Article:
We are not yet even a full month into the new president's term and it is abundantly clear that he intends to use the powers afforded to him by the office to the fullest extent possible. As someone firmly in the political middle, it is quite interesting to watch current events unfold. Some of Trump's political appointments strike me as sensible and sound. I approve of his selection for Secretary of Defense, Education Secretary, and his choice to replace Supreme Court Justice Antonine Scalia. Some of his other appointments are far more disturbing, his inclusion of Steve Bannon not only on his staff, but also on the National Security Council should give everyone pause, and the choice of Jeff Sessions as the next U.S. Attorney General clearly was not intended to build any bridges.
Trump's supporters applaud him being a "successful" businessman (though one could question the veracity of his success) and point out that the country will benefit from having such a person at the helm. While I would normally agree that a political outsider with business experience would be a welcome new face to the office of the president, Trump seems to lack some basic understanding of the office that is a prerequisite to his (and our country's) success. The reason a libertarian, such as myself, would normally welcome a businessman to the White House is to introduce fiscal responsibility. However, Trump campaigned on the promise of a number of wildly expensive projects with little to no return on investment (think the wall). What's more, most truly successful business people surround themselves with sage counsel and top-notch professionals. But Trump has already refused to receive regular National Security Briefings, he has removed the head of the Joint Chiefs of Staff from his National Security Council and he has no actual economists on his staff at all. This is all clearly because he is far more interested in advancing his own agenda, and his own best interests more than the best interests of the country.
But how did this happen? How could a man with such an obviously self-centered agenda have won the the candidacy? How could a man who ran on policies based in fear, nationalism and xenophobia have won the presidency?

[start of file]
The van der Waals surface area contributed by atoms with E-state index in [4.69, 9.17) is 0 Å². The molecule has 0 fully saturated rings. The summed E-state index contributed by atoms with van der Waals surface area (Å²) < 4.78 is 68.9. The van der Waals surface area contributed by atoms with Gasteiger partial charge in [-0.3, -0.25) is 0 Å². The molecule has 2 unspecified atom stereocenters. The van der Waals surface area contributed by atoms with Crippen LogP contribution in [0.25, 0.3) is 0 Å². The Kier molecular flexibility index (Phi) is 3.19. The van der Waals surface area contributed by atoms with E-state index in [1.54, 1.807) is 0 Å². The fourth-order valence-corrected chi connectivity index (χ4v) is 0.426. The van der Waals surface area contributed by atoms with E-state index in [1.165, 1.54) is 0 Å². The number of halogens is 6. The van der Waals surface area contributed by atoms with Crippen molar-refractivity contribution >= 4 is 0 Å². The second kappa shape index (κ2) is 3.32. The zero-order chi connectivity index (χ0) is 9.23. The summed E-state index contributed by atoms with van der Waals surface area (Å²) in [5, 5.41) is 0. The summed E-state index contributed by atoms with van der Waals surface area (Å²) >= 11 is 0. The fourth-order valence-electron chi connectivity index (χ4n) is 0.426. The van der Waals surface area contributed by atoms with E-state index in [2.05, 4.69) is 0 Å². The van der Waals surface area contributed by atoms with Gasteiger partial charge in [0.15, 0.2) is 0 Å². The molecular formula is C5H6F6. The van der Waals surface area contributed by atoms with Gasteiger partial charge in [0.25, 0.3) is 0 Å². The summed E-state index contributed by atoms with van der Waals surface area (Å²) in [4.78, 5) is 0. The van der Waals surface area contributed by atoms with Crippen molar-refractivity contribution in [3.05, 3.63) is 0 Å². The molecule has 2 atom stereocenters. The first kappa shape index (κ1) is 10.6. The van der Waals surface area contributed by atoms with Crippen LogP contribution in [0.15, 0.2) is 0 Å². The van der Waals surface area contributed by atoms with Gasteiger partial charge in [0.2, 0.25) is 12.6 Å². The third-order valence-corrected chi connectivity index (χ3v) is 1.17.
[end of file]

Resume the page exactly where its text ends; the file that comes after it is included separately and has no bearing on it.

Simply put, the political left in the United States is woefully out of touch with nearly half of the United States voting public. American voters can generally be split into two groups, the highly educated left who have good intentions, want to care for and educate people, and believe that a paternalistic government is the best way to achieve that goal. The left tends to believe in the innate goodness of people and believe that most people will choose greater education and better opportunity if it is offered (by the government). The voting base on the right tends to have less formal education. Their lack of formal education and their propensity for religious belief tends to make them more apt to view their loyalty to their political party almost as a religious experience. They tend to be tribalist and nationalist in their views. In the minds of the uneducated right, their country is ALWAYS on the right side of history and "Made in America" is always better. The educated right are more than willing to take advantage of the less educated voting base to stay in power. For decades, this system has worked well enough for both sides, as the left got voted into office by giving away more entitlements to the masses, and the right got voted in by appealing to the fears of their base. Until recently, the educated members of the right were able to ensure they were the ones who remained in power, and kept the ignorance of their base in check by ignoring their most heinous promises once elected. The left, seemed to never truly believe that the ignorance spouted in the world was shared by anything more than an overly vocal minority.
No one expected that a living caricature of the worst traits of human ignorance would ever actually be elected. Because the left believed the fearful, xenophobia of the uneducated voting base of the right was a meaningless minority. The leadership on the right never thought they would lose control of that very same base. Since at least the 1980's the American right has been growing ever more anti-intellectual. And as always happens with all anti-intellectual movements, they became more and more religious. In the absence of reason, they sought meaning in superstition and nationalism. This all happened as the American left became ever more intellectual, artistic and cerebral, making them more and more an anathema to the American right.
The inability of the American left to understand or even acknowledge the beliefs and fears of the voting base of the American right left them in a position unable to adequately respond to those fears. The left was unable to empathize, and show a road forward in a meaningful way; where those on the right, with more traditional beliefs still have a role to play. Rather, the political right was left to believe that they had been abandoned by the "elites." All while while they elected a rich, Ivy League educated billionaire to office simply because he has the vocabulary of an ill educated sixth grader and is willing to feed their fears.
The question that remains is, what must be done to move ALL Americans more toward the political center, to vote-in consensus building candidates before too much damage can be done to our great republic?